The Mayor entered the fire station from the back door and fired out a hardy, “How ya doin’ fellas’!” The reception was subdued and several of the guys just walked away into the kitchen. “Not to good”, I replied. Seeing as now my entire crew had abandoned me the Mayor offered his grandfatherly hand shake and placed his hand on my shoulder to say, “It is going to be alright.” He then was hit with a brilliant idea, horseshoes! He said, “How bout’ a game of horseshoes? I see you guys still have the pits outside.” I thought a second and then capitulated to my elders request all along thinking that I may just let one of the horseshoes slip and sent him home with a nice headache accompanied by a fat lump.

We exited the back door and made our way along the southside of the station to the Conyers Fire Department Official Horseshoe Pit. We set the game at 20 points with ringers counting 5, leaners 2, and within a horseshoe width 1. The Mayor insisted that I go first but I refused and told him that he was the guest so he should throw. He obliged and tossed both horseshoes downrange towards the stake. He was not very successful and it is doubtful that he would have scored a hit with a hand grenade. I stepped up to the line with my two shoes. Throw one was a low one flipper directly center of the stake causing dirt to fly in the air and a final loud CLANK, ringer! The second throw was a bit loftier with a double flip and caught the stake from the left side. CLANK, and a couple of spins around the stake before settling in on top of the other horseshoe. Ringer!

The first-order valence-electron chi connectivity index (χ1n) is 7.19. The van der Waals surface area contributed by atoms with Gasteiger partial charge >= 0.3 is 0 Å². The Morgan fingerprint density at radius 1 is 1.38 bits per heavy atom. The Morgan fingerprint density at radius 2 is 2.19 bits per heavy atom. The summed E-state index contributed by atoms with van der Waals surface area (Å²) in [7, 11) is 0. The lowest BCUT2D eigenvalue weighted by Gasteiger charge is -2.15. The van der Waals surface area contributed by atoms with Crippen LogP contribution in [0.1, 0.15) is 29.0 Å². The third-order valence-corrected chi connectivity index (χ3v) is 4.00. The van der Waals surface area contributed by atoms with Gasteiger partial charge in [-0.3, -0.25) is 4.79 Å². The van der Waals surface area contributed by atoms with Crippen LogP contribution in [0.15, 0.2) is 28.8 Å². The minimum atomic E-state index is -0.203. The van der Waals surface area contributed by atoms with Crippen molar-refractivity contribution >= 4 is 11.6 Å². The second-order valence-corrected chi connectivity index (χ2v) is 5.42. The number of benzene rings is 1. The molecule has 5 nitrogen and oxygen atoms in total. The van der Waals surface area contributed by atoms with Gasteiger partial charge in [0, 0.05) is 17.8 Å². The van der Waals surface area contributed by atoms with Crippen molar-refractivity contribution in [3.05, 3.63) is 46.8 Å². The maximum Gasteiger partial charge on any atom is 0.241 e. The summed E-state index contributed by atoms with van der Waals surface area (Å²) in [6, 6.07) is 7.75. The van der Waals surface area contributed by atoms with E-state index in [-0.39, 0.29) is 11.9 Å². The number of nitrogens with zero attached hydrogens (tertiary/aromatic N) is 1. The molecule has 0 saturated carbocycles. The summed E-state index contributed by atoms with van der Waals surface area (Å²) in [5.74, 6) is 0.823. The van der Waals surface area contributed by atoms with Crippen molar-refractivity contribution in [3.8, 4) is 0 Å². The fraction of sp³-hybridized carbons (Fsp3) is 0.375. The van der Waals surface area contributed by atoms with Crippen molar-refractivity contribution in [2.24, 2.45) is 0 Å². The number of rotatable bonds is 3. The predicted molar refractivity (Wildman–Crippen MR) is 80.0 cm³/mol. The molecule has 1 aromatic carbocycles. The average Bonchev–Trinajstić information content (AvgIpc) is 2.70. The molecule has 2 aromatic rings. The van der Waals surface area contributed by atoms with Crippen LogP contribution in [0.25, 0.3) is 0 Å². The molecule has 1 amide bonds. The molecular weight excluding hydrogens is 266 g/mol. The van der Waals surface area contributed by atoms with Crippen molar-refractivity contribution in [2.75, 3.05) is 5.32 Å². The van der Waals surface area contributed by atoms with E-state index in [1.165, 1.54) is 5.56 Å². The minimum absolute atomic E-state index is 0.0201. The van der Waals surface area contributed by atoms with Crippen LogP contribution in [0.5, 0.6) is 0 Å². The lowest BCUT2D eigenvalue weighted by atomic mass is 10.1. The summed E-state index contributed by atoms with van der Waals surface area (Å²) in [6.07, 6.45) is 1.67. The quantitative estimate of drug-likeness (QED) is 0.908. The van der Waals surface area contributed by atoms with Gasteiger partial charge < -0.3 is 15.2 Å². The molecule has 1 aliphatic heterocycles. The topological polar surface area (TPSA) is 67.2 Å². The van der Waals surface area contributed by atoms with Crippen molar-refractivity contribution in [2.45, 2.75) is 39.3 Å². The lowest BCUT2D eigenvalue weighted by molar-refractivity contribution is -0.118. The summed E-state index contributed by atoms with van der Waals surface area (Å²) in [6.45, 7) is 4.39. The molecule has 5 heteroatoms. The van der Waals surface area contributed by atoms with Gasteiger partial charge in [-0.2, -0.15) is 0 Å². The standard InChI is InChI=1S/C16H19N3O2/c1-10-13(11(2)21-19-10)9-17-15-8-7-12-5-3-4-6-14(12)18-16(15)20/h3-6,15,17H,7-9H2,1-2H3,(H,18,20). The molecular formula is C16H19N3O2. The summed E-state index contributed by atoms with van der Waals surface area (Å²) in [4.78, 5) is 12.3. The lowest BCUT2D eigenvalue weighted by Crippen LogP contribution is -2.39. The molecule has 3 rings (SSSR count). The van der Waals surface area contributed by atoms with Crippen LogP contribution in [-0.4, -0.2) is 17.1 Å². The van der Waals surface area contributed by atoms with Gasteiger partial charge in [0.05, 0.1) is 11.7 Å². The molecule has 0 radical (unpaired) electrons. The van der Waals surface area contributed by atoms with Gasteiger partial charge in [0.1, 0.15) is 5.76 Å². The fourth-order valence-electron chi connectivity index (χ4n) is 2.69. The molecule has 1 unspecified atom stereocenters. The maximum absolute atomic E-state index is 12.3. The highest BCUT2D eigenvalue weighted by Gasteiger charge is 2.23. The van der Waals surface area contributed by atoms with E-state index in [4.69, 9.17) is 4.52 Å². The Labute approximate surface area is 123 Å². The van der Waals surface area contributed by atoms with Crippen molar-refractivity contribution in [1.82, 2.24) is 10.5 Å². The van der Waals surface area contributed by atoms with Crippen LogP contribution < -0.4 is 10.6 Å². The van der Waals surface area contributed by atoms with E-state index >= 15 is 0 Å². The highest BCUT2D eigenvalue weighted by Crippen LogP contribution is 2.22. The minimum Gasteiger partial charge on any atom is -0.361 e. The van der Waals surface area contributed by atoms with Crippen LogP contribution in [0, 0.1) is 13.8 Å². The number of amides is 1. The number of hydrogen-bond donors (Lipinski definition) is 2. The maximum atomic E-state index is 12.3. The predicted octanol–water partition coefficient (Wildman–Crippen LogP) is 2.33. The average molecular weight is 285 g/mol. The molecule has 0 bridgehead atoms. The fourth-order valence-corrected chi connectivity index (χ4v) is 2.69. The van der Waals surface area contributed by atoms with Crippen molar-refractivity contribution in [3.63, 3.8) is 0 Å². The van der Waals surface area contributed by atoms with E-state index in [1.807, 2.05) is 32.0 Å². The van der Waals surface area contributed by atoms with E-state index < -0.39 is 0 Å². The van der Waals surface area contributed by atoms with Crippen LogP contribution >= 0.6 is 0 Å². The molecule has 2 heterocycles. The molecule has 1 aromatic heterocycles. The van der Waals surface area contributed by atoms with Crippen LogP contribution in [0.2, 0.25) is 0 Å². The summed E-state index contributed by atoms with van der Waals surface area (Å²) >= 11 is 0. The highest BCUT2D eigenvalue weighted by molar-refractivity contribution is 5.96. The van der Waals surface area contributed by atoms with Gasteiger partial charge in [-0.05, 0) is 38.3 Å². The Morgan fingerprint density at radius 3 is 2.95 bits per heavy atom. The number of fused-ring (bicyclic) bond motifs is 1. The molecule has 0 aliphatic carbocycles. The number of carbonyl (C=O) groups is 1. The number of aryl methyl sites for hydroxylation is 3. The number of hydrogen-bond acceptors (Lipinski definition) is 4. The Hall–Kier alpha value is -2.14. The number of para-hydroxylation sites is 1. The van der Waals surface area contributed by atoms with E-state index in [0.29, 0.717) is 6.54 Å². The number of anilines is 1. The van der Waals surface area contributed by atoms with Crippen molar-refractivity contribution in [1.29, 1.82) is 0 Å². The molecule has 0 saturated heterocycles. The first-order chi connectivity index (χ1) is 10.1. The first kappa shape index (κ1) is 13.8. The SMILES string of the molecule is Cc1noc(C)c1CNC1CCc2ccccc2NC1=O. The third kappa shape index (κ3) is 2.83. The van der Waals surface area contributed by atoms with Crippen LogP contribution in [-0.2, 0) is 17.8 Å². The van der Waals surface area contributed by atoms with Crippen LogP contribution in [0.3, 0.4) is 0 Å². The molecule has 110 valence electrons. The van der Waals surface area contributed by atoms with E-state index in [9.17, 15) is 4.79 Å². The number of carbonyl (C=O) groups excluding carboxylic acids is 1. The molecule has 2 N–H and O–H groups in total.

During this time not a word was spoken as we walked the length between the stakes. The silence was broken when the Mayor, being very observant, stated, “Looks like you got two ringers.” I just reached down and picked up my shoes while the mayor was looking for one of his behind an old generator. He retrieved his weapon and was ready for the second round of battle. “You’re up”, he said. I insisted again that he go first. He threw the first horseshoe and it bounced up for a leaner. His second shot erased his earnings and both shoes were now out of scoring position.

I stepped up and threw the first one again using the same technique as before, a low and slow one flipper right down the middle. CLANK! Another ringer. “Your quite good at this”, the Mayor commented. The second throw took the exact flight path as the first. CLANK! Ringer. I could not believe that I have scored four ringers in four throws. It was pure luck but some of the most timely luck I had ever experienced. I did not display any sense of surprise. I seized the moment before the Mayor had a chance to comment. “Great game Mr. Mayor. I really enjoyed this”, I said. “Well, I guess I better get back to work. I’ve got to cleanout my locker. I’ll be going to Station 3. I think they have some horseshoes set up out there. Maybe you could stop by and we could play again!” I suggested. He agreed that that was a fine plan and that he looked forward to the rematch. His entire visit had lasted only five minutes. With a quick hand shake the whole affair was over. That was the last time that I ever spoke to or saw the Mayor.

I re-entered the station through the back door and there sat my cohorts. “That was quick.” One of the guys stated. “Yea, he plays horseshoes about as well as he does anything else”, I replied. While it didn’t really change anything it was one of those moments of victory in a desperate circumstance that couldn’t have been any sweeter. Going from 24-48 to 24-72 – a $5000 pay cut, Having more sick leave accrued than the county allowed – Loss of 1000 hours of sick leave, The look on the Mayors face after the 4th ringer – PRICELESS!